Chris Paul, the league’s craftiest point guard, has maneuvered himself right to the cup.
The elite superstar will continue to play the prime of his career with the Los Angeles Clippers, agreeing to a five-year contract worth $107 million as free agency gets underway, and he’ll be driving into title contention with new coach Doc Rivers.
The Clippers' pursuit of Rivers was—at least in part—led by the interests of keeping Paul. The influential voice of Paul was reportedly “angry” when it was insinuated he was involved in Vinny Del Negro’s departure. Soon after, it was reported by Yahoo! Sports that Paul was “pushing for” Rivers to become the team’s next coach.
Clearly, Paul was involved in the decision-making.
Now, Paul has entrusted his legacy to Rivers, as the pressure to win defines both the team and the superstar. At 27 years old, Paul climbs into his prime with one of the game’s most revered coaches and teammates with enough talent to challenge for the Western Conference crown.
Among the league’s top talents, the ticking clock to win a title now strikes even louder for the star point guard.
What type of superstar will Chris Paul be?
Within the fraternity of the game’s best players, Paul lacks the credentials of fellow members LeBron James, Kobe Bryant, Rajon Rondo, Dwyane Wade and Tony Parker. If this were golf, Paul would sit with Carmelo Anthony and Kevin Durant as top-tier guys without a Green Jacket.
Paul has had individual postseason success—averaging 20.9 points and 9.5 assists in 40 career playoff games—but he has never had team success.
The Clippers are clearly in win-now mode, and they are front-loaded with the type of talent that can make a push for a championship. The problem, however, may be that the Clippers are still in need of the type of depth it takes to win in the playoffs.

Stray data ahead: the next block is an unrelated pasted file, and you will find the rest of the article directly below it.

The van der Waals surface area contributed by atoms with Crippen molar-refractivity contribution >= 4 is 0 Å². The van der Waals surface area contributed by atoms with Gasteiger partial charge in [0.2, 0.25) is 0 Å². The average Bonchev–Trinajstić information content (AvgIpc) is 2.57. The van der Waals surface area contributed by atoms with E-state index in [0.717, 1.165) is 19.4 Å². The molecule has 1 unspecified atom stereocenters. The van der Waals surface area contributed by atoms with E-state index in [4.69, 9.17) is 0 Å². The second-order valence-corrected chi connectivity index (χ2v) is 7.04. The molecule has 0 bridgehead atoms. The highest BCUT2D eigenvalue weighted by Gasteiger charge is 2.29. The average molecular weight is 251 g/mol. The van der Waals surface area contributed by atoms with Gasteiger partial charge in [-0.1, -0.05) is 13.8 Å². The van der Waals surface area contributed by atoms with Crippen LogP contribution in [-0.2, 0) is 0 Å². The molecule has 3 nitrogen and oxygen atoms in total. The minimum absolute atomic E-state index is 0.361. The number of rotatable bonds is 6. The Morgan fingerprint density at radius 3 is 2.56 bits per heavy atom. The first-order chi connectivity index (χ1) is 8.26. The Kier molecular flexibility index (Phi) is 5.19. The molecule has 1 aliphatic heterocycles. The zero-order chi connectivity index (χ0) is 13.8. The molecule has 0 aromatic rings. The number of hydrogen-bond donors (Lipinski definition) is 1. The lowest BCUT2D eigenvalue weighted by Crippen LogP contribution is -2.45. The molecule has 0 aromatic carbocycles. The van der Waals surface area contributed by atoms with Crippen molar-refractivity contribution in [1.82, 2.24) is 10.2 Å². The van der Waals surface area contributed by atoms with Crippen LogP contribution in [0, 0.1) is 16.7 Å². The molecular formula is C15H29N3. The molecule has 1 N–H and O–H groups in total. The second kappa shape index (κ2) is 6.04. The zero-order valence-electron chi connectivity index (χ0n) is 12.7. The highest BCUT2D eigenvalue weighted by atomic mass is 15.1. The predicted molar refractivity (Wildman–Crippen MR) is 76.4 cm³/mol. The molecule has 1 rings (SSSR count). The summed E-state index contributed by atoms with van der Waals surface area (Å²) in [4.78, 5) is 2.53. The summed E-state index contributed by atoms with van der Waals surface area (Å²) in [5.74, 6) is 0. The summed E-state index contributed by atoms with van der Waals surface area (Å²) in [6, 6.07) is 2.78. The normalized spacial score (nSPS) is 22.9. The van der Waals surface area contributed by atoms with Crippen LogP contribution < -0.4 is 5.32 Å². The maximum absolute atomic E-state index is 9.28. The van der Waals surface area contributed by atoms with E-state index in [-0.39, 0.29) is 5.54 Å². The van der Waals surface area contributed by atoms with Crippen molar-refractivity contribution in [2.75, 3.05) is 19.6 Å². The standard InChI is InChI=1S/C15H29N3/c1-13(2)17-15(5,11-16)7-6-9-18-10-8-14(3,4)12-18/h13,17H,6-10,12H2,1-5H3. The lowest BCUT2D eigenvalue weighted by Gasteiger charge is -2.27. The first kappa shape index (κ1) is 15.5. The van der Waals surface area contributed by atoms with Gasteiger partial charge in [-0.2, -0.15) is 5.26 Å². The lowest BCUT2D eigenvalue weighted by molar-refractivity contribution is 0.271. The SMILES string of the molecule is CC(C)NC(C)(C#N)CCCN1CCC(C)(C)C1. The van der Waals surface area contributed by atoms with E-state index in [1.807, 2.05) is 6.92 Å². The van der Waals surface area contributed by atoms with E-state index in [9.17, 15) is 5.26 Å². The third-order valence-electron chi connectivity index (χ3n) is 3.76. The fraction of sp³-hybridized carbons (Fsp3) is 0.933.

Currently, the Clippers have roughly $65 million dedicated to only six players: Paul, Blake Griffin, Jamal Crawford, Eric Bledsoe, DeAndre Jordan and Caron Butler.
Los Angeles, led by the star personalities of Paul, Rivers and Griffin, will need to play the salary game and recruit quality talent under veteran-minimum contracts or through their mid-level exception.
That will mean utilizing either the Clippers' "non-taxpayer" mid-level exception of $5.15 million or the "taxpayer" mid-level exception of $3.18 million, per Broderick Turner of the Los Angeles Times.
Trades, of course, are always another option. Said Rivers, in response to trade rumors involving Bledsoe, via Turner:
"I keep hearing all these rumors about us and the trades. I like this team—now. So I don't know if we need to do anything. We want to add to the team. We don't want to take away from the team. That's the way I'm looking at it so far."
Returning guys like Matt Barnes or Lamar Odom would help in recreating the team that won 56 games and the franchise’s first Pacific Division title last season.
The difference this time around is supposed to be that the guy on the sidelines can help Los Angeles avoid last season’s first-round loss to the Memphis Grizzlies. Rivers has a .529 winning percentage in the playoffs and coached the Boston Celtics to the 2008 NBA championship.
Rivers is known for creating a competitive, winning atmosphere above all else, and the coach’s abilities to succeed will ultimately be knotted to his superstar guard.
The coach can help his point guard.
Chris Paul is committing the prime of his career to the Clippers, and, again, his legacy will inevitably be tied to whether or not he wins alongside his new coach.
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